Then there’s Aguirre. The city attorney has actually deftly exploited the partisanship inherent in his contest. He has, very intelligently, pointed out his party affiliation, his endorsement by the party and his opponent’s Republicanism at every possible opportunity — including the very interesting prime-time KUSI debate the other day.
On the other hand, Goldsmith, Aguirre’s rival, has also deftly anticipated this. He’s collected as many Democratic endorsements as possible. Aguirre’s combative style left him few allies in his own party and he failed to secure the endorsement of the local Democratic Party’s backbone — the Labor Council.
But more than that, Aguirre’s efforts at public forums are not enough to communicate to less interested voters — the Barackers — that he’s the Democrat in the race. With all the obstacles in his way, he needed to mount a well-organized, well-funded campaign that had him all but riding a big-D Donkey to get Barackers to associate him with Obama.
Aguirre may be a lot of things, but well organized he is not. And his fundraising has been anemic while at the same time, he has spent far less of his own money on this race than he did in 2004.
Again, Aguirre may still win this race. He finally seems to have found a way of selling his anti-establishment message and he has landed some effective attacks on Goldsmith. Also, I remember 2004 when everyone believed that Aguirre would win by a massive margin only to watch the returns come in and see him not only vulnerable but potentially losing.
I know how these races can tighten. I’m just saying that it won’t tighten because of the Obama wave.
Finally, there’s another important factor. Republicans will show up at the polls no matter what happens nationally. They may not be crazy excited, but there is no reason to expect there will be some kind of unexpected decline in their participation.
They already know that they aren’t going to win California for John McCain so early results in Obama’s favor won’t change anything for them. And some of them are further motivated to vote on the socially divisive Propositions 4 and 8 — the abortion-notification effort and the ban on gay marriage.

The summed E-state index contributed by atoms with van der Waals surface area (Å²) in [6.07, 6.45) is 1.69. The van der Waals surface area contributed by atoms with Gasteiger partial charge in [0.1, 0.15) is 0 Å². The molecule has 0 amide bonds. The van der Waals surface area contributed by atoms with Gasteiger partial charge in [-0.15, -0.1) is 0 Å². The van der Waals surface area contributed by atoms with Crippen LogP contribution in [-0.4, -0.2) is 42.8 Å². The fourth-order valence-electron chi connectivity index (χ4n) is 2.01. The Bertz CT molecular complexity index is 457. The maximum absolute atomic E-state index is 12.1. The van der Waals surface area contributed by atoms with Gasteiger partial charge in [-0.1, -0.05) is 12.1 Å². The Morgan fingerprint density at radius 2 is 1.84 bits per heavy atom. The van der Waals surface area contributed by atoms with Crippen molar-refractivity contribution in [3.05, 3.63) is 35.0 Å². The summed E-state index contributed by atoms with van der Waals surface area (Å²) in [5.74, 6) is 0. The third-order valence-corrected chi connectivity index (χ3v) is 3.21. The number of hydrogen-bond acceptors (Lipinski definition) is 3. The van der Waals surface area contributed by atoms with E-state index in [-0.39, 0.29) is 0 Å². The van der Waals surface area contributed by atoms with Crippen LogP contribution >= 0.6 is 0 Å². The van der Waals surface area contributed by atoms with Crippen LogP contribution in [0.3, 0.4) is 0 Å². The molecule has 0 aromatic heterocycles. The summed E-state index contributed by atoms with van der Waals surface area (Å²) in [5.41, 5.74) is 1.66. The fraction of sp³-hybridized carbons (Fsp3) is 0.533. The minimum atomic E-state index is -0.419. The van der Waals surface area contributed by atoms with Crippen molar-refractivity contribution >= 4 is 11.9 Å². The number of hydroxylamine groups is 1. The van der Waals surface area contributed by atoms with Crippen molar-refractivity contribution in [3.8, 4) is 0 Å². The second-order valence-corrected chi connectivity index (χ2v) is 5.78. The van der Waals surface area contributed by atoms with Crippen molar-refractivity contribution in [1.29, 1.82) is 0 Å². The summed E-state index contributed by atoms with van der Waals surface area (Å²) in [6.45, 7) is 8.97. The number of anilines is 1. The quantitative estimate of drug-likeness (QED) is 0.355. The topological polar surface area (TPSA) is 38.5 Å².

And will the Obama wave even be very big here? Sure, some people project he may win California by as much as 24 percent. But does that translate into a major youth surge in his favor locally? I don’t believe so. I think that an average or above-average number of Californians will vote. But it won’t be an eye-popping increase. It’s just that the people who will vote look like they simply overwhelmingly prefer Obama.
This doesn’t, however, mean that there will be a whole new population of Obama supporters showing up at local polling stations. Why? Obama’s vaunted get-out-the-vote effort doesn’t exist in California. Because of his lead, no volunteers or organizations are really needed here. Buses are sending passionate Obama supporters from our area up to Las Vegas to knock on doors and get out the early vote in a state where it’s not as certain the Democrat will prevail.
There may be an Obama wave here, but you better have a long board to catch it because it’s not going to be very big. Again, just to be clear, he may win the state by an astonishing margin, but that doesn’t necessarily mean that it will be because of a surge of new voters who are paying so little attention to local races that they will blindly seek out Democrats on the down ballot to support.
On the other hand, support levels for the beach booze ban may erode in the midst of even a small Obama wave. Why? Because even a small group of new Obama voters will understand where they stand on ballot proposition that asks them a direct question: Do you want to make the ban on booze on the beach permanent or not? They don’t have to know anything about the candidates. They can just say yes or no.
If the ballot were structured like that for local Democrats, they might benefit from even a small Obama wave as well.
But ballot questions for local city races don’t say: “Would you like to vote for the candidate in this race whose philosophy most closely aligns with that of Barack Obama?”
Nope. Instead, they have two names to choose from; that’s all. It was the candidates’ job to catch Obama’s wave if they wanted it.
If they didn’t, they better have another plan.